Davenport density gradient column explained
With our density gradient columns it is possible to measure the density of a polymeric sample. The principle of a Davenport density column is simple and accurate: two different organic “solvents” with different densities are mixed in such a way that a density profile over the height of the column is obtained. By applying floaters with a predefined density to the column a calibration curve can be prepared. Polymeric samples with unkown densities can now be measured.
The use of the right “solvents” is essential for a good measurement. The polymeric sample shouldn’t dissolve or swell in the “solvents”. So, infact we need non-solvents for the specific polymeric samples. Next to that a combination of “solvents” should be found with different densities and good miscibility in a specific density range. We can measure the following polymeric samples (pellets, yarns, etc).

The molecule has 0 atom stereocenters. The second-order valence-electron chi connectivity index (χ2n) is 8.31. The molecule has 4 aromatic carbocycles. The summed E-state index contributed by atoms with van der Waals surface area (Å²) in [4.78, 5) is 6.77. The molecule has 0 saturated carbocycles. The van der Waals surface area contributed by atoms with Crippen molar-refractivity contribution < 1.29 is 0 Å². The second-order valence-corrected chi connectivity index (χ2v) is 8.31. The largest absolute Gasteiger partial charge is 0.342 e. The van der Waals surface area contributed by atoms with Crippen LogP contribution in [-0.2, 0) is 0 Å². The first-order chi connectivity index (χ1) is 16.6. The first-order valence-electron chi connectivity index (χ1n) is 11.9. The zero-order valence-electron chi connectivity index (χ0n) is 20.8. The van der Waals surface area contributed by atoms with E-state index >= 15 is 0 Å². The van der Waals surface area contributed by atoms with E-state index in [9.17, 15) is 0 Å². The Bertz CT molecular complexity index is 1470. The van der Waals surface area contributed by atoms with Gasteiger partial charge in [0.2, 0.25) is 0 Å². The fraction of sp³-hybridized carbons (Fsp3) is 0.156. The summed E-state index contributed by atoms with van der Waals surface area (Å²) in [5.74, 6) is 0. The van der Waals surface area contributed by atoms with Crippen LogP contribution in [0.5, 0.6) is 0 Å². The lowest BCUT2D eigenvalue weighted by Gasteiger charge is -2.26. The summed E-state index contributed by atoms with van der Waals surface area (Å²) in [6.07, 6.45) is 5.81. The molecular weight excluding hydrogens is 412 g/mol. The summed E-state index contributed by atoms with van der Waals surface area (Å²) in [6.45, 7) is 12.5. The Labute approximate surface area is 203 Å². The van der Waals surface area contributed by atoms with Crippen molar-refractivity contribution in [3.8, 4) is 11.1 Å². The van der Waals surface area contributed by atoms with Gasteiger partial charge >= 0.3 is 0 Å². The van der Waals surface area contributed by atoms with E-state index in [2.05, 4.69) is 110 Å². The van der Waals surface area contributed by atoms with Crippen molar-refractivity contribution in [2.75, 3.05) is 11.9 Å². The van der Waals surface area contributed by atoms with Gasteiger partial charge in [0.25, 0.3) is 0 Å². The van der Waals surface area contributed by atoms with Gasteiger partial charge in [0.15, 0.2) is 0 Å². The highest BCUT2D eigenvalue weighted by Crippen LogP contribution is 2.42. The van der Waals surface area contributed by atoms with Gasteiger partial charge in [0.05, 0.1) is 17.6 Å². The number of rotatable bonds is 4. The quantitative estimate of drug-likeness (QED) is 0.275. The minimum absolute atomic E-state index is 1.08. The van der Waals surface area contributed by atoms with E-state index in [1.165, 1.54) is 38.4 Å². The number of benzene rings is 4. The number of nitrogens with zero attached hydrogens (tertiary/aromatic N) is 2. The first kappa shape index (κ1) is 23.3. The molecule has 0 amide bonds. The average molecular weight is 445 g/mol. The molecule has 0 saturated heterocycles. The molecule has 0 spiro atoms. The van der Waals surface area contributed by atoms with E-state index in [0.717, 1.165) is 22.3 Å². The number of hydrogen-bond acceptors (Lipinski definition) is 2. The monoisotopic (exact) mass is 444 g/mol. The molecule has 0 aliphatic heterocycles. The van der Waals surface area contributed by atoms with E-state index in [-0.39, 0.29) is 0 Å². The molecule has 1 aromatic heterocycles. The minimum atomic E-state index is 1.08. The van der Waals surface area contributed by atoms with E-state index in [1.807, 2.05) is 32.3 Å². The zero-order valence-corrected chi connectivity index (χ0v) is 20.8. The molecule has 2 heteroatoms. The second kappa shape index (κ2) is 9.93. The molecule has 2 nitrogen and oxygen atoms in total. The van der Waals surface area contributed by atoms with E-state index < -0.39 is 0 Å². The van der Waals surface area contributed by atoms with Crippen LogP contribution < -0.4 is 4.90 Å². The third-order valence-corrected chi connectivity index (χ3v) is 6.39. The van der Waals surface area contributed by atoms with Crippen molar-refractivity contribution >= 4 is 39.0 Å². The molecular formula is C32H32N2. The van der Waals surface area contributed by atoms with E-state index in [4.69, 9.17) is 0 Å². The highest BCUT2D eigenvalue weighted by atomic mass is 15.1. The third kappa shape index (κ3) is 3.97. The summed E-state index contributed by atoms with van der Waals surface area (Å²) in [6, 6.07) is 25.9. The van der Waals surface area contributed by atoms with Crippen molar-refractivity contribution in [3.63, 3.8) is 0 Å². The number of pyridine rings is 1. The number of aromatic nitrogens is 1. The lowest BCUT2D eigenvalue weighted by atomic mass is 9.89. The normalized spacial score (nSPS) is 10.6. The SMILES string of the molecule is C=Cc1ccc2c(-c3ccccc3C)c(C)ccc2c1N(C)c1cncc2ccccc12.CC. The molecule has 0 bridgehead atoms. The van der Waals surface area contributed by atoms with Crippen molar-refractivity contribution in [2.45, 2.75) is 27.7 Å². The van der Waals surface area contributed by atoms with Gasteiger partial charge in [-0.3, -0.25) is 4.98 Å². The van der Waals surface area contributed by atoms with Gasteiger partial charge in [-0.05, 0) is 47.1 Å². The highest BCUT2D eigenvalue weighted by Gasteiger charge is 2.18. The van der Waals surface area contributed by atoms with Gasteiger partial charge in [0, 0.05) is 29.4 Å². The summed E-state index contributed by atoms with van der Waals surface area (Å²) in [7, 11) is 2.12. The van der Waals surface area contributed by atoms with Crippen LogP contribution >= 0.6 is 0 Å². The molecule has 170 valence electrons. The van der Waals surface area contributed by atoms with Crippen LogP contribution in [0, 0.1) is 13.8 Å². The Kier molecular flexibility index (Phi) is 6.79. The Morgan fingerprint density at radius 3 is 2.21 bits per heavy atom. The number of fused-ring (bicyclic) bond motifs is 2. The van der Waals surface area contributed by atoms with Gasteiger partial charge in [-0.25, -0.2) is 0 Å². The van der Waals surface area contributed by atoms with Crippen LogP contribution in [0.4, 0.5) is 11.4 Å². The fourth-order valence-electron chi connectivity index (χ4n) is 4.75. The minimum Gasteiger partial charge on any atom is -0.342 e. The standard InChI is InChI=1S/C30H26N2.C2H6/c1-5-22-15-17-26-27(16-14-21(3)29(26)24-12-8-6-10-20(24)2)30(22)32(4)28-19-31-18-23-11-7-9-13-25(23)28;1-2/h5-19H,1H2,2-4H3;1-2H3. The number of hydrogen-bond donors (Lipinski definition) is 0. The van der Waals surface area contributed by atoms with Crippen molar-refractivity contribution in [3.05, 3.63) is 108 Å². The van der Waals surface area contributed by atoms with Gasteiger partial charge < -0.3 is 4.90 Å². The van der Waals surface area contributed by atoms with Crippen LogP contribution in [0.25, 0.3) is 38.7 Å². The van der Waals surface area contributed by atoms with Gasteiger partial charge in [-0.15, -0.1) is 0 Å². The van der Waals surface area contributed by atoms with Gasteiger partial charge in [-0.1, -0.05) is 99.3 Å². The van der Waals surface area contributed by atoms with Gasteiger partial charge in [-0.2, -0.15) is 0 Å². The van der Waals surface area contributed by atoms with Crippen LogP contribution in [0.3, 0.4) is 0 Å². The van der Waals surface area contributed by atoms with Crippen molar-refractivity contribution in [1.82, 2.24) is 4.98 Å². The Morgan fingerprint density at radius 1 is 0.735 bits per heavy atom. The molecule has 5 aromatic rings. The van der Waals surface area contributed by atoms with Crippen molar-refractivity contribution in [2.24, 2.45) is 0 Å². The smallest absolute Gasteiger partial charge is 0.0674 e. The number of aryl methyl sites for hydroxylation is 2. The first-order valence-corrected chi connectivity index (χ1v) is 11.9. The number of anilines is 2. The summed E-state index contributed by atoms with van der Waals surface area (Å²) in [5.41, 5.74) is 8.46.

|PET||1289 – 1370 and 1330 – 1420 and 1360 – 1450|
|Polyamide||1030 – 1150 and 1130 – 1175|
|Polyacrylonitrile||1140 – 1280|
|Aramid||1415 – 1480|
|Carbon fiber||1500 – 2500|
|Cellulose||1440 – 1560|
The preparation of a Davenport density column is laborious and time consuming. Thereafter the column can be used for several weeks to months depending on the intensity of use. After a certain time period the gradient is disturbed and a new column has to be prepared.
Semi-crystalline materials can quenched in liquid nitrogen in order to measure the amorphous density of a material.